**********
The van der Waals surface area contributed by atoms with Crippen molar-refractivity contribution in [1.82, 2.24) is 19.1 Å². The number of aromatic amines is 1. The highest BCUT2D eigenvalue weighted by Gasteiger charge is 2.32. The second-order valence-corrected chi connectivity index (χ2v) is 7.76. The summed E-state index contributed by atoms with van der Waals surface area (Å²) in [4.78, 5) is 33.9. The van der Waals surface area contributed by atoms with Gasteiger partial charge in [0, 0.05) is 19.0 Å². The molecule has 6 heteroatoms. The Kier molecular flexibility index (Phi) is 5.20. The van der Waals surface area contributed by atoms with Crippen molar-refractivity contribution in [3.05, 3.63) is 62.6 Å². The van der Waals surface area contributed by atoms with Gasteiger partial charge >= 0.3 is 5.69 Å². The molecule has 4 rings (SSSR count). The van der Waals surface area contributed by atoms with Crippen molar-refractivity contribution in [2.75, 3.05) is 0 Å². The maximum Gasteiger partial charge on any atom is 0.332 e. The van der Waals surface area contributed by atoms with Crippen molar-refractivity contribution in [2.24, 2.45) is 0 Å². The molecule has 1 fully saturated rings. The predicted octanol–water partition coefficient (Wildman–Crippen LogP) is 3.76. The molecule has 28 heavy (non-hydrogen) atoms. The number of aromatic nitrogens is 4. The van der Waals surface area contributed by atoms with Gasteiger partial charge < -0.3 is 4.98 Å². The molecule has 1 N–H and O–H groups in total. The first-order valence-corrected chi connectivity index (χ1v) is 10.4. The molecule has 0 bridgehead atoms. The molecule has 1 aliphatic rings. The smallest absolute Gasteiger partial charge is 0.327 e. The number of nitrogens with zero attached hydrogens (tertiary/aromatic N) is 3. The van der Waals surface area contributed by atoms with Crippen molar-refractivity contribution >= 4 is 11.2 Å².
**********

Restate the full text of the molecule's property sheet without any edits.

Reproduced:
The van der Waals surface area contributed by atoms with Crippen molar-refractivity contribution in [1.82, 2.24) is 19.1 Å². The number of aromatic amines is 1. The highest BCUT2D eigenvalue weighted by Gasteiger charge is 2.32. The second-order valence-corrected chi connectivity index (χ2v) is 7.76. The summed E-state index contributed by atoms with van der Waals surface area (Å²) in [4.78, 5) is 33.9. The van der Waals surface area contributed by atoms with Gasteiger partial charge in [0, 0.05) is 19.0 Å². The molecule has 6 heteroatoms. The Kier molecular flexibility index (Phi) is 5.20. The van der Waals surface area contributed by atoms with Crippen molar-refractivity contribution in [3.05, 3.63) is 62.6 Å². The van der Waals surface area contributed by atoms with Gasteiger partial charge >= 0.3 is 5.69 Å². The molecule has 4 rings (SSSR count). The van der Waals surface area contributed by atoms with Crippen molar-refractivity contribution in [2.75, 3.05) is 0 Å². The maximum Gasteiger partial charge on any atom is 0.332 e. The van der Waals surface area contributed by atoms with Crippen molar-refractivity contribution in [2.24, 2.45) is 0 Å². The molecule has 1 fully saturated rings. The predicted octanol–water partition coefficient (Wildman–Crippen LogP) is 3.76. The molecule has 28 heavy (non-hydrogen) atoms. The number of aromatic nitrogens is 4. The van der Waals surface area contributed by atoms with Gasteiger partial charge < -0.3 is 4.98 Å². The molecule has 1 N–H and O–H groups in total. The first-order valence-corrected chi connectivity index (χ1v) is 10.4. The molecule has 0 bridgehead atoms. The molecule has 1 aliphatic rings. The smallest absolute Gasteiger partial charge is 0.327 e. The number of nitrogens with zero attached hydrogens (tertiary/aromatic N) is 3. The van der Waals surface area contributed by atoms with Crippen molar-refractivity contribution >= 4 is 11.2 Å².